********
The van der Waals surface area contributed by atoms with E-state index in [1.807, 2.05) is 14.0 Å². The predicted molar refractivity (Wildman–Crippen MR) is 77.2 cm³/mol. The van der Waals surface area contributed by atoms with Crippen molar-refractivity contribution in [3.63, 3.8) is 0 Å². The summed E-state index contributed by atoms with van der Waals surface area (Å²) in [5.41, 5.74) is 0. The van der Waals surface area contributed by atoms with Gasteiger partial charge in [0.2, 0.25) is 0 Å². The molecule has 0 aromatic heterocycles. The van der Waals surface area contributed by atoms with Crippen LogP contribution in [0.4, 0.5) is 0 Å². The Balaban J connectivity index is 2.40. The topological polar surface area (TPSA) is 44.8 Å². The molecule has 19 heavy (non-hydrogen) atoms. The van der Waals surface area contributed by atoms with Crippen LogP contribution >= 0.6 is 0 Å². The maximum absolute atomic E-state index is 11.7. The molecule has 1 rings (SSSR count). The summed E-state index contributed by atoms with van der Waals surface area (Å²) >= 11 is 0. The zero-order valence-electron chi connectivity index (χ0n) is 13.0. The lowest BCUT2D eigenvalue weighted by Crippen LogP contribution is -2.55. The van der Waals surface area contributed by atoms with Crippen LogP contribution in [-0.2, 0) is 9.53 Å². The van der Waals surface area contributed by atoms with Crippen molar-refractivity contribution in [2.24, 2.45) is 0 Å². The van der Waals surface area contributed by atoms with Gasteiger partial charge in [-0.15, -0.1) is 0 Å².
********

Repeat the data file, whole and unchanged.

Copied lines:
The van der Waals surface area contributed by atoms with E-state index in [1.807, 2.05) is 14.0 Å². The predicted molar refractivity (Wildman–Crippen MR) is 77.2 cm³/mol. The van der Waals surface area contributed by atoms with Crippen molar-refractivity contribution in [3.63, 3.8) is 0 Å². The summed E-state index contributed by atoms with van der Waals surface area (Å²) in [5.41, 5.74) is 0. The van der Waals surface area contributed by atoms with Gasteiger partial charge in [0.2, 0.25) is 0 Å². The molecule has 0 aromatic heterocycles. The van der Waals surface area contributed by atoms with Crippen LogP contribution in [0.4, 0.5) is 0 Å². The Balaban J connectivity index is 2.40. The topological polar surface area (TPSA) is 44.8 Å². The molecule has 19 heavy (non-hydrogen) atoms. The van der Waals surface area contributed by atoms with Crippen LogP contribution >= 0.6 is 0 Å². The maximum absolute atomic E-state index is 11.7. The molecule has 1 rings (SSSR count). The summed E-state index contributed by atoms with van der Waals surface area (Å²) >= 11 is 0. The zero-order valence-electron chi connectivity index (χ0n) is 13.0. The lowest BCUT2D eigenvalue weighted by Crippen LogP contribution is -2.55. The van der Waals surface area contributed by atoms with Crippen LogP contribution in [-0.2, 0) is 9.53 Å². The van der Waals surface area contributed by atoms with Crippen molar-refractivity contribution in [2.24, 2.45) is 0 Å². The van der Waals surface area contributed by atoms with Gasteiger partial charge in [-0.15, -0.1) is 0 Å².